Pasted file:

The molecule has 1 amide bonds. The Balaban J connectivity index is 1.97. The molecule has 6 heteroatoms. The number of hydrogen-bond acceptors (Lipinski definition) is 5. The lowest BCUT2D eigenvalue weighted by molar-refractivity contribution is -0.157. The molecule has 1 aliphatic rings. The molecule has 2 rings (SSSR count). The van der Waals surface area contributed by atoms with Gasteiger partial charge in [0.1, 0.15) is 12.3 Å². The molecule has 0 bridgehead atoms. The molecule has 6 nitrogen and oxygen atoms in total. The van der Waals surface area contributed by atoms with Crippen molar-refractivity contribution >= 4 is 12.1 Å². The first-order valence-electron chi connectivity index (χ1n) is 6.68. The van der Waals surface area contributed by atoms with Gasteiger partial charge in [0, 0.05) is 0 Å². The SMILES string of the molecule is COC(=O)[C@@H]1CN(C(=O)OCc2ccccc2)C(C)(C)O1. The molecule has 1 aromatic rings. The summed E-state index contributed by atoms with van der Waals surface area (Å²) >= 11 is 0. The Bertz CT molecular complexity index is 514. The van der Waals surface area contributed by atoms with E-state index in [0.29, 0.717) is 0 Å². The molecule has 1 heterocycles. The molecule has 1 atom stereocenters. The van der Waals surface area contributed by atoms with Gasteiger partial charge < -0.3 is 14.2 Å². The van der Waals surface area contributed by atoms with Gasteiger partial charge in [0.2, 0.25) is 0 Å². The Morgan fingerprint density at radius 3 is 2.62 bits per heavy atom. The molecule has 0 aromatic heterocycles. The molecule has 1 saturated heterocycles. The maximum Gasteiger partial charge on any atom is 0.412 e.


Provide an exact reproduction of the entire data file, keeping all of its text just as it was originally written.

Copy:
The molecule has 1 amide bonds. The Balaban J connectivity index is 1.97. The molecule has 6 heteroatoms. The number of hydrogen-bond acceptors (Lipinski definition) is 5. The lowest BCUT2D eigenvalue weighted by molar-refractivity contribution is -0.157. The molecule has 1 aliphatic rings. The molecule has 2 rings (SSSR count). The van der Waals surface area contributed by atoms with Gasteiger partial charge in [0.1, 0.15) is 12.3 Å². The molecule has 0 bridgehead atoms. The molecule has 6 nitrogen and oxygen atoms in total. The van der Waals surface area contributed by atoms with Crippen molar-refractivity contribution >= 4 is 12.1 Å². The first-order valence-electron chi connectivity index (χ1n) is 6.68. The van der Waals surface area contributed by atoms with Gasteiger partial charge in [0, 0.05) is 0 Å². The SMILES string of the molecule is COC(=O)[C@@H]1CN(C(=O)OCc2ccccc2)C(C)(C)O1. The molecule has 1 aromatic rings. The summed E-state index contributed by atoms with van der Waals surface area (Å²) >= 11 is 0. The Bertz CT molecular complexity index is 514. The van der Waals surface area contributed by atoms with E-state index in [0.29, 0.717) is 0 Å². The molecule has 1 heterocycles. The molecule has 1 atom stereocenters. The van der Waals surface area contributed by atoms with Gasteiger partial charge < -0.3 is 14.2 Å². The van der Waals surface area contributed by atoms with Gasteiger partial charge in [0.2, 0.25) is 0 Å². The Morgan fingerprint density at radius 3 is 2.62 bits per heavy atom. The molecule has 0 aromatic heterocycles. The molecule has 1 saturated heterocycles. The maximum Gasteiger partial charge on any atom is 0.412 e.